There are several traditions and superstitions that should be taken care of before midnight on the 31st December: these include cleaning the house and taking out the ashes from the fire, there is also the requirement to clear all your debts before “the bells” sound midnight, the underlying message being to clear out the remains of the old year, have a clean break and welcome in a young, New Year on a happy note.
I wonder if the lack of Christmas is less compatible with America, or the idea of annually clearing all one's debts. The latter, I suppose.

Holiday Travels

I have just returned from the ancestral homeland in east Tennessee, where I visited with both my father's and mother's people. The Newfound Gap was open on the way over, and we stopped to have a snowball fight. However, the park service decided to close it before my return trip, which added a very substantial detour in the pouring rain. I was grateful to finally return home late last night.

Visiting family more-or-less annually over decades, you begin to think you notice patterns in lives that begin in the same place but show marked divergence. I think religious observance must be quite important to holding one's life together, as even the more annoyingly evangelical of my relatives have flourished markedly over the less-religious ones. The most intellectually sophisticated have not flourished, not even relatively speaking; but the ones who go to church do, for whatever reason or set of reasons. Education correlates with success only somewhat. Hard work does not; laziness is often rewarded by luck, or simply by the virtue of being happy with less. Although I should add that those who have pursued higher education and self-disciplined hard work to the greatest degree of success are also religiously observant, so perhaps I don't have a large enough set to tease out the details.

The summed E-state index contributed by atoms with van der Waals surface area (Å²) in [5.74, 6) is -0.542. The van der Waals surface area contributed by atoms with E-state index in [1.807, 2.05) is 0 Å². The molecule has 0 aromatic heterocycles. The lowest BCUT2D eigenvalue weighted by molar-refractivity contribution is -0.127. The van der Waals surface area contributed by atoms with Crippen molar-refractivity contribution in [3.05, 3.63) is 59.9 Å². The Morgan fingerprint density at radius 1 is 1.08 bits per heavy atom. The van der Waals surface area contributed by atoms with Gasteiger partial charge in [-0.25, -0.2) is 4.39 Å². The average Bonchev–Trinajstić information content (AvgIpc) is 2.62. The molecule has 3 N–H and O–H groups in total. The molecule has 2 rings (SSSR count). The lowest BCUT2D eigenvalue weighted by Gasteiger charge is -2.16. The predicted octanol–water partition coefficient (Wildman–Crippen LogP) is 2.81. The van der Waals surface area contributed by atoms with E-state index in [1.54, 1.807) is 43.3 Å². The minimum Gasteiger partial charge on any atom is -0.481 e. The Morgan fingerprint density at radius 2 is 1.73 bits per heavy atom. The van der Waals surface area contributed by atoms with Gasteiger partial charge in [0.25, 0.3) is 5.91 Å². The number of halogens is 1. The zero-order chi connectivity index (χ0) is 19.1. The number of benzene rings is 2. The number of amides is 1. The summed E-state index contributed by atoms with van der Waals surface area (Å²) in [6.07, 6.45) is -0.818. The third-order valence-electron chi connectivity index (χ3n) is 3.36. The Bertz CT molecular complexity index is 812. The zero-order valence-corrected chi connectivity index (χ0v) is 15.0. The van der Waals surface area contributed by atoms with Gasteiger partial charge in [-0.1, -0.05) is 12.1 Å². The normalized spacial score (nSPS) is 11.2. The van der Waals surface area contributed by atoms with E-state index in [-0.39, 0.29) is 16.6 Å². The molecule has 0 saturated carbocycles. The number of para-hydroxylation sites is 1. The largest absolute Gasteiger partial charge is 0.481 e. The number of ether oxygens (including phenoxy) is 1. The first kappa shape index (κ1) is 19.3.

Perhaps you have similar observations, or divergent ones.

White papers with teeth

Why do right-wing intellectuals hate Trump, and by extension capitalism?
In the case of the anti-Trump right-wing intellectual, however, the genealogy of their disgust is slightly different. Rather than being possessed of the silly notion that the world will be just like school, they are possessed of a different, but no less silly, notion: that politics is just their insular conferences played out in public and backed by law, or their white papers given teeth—but that, in the final analysis, there’s no substantive difference between statesmanship and academia.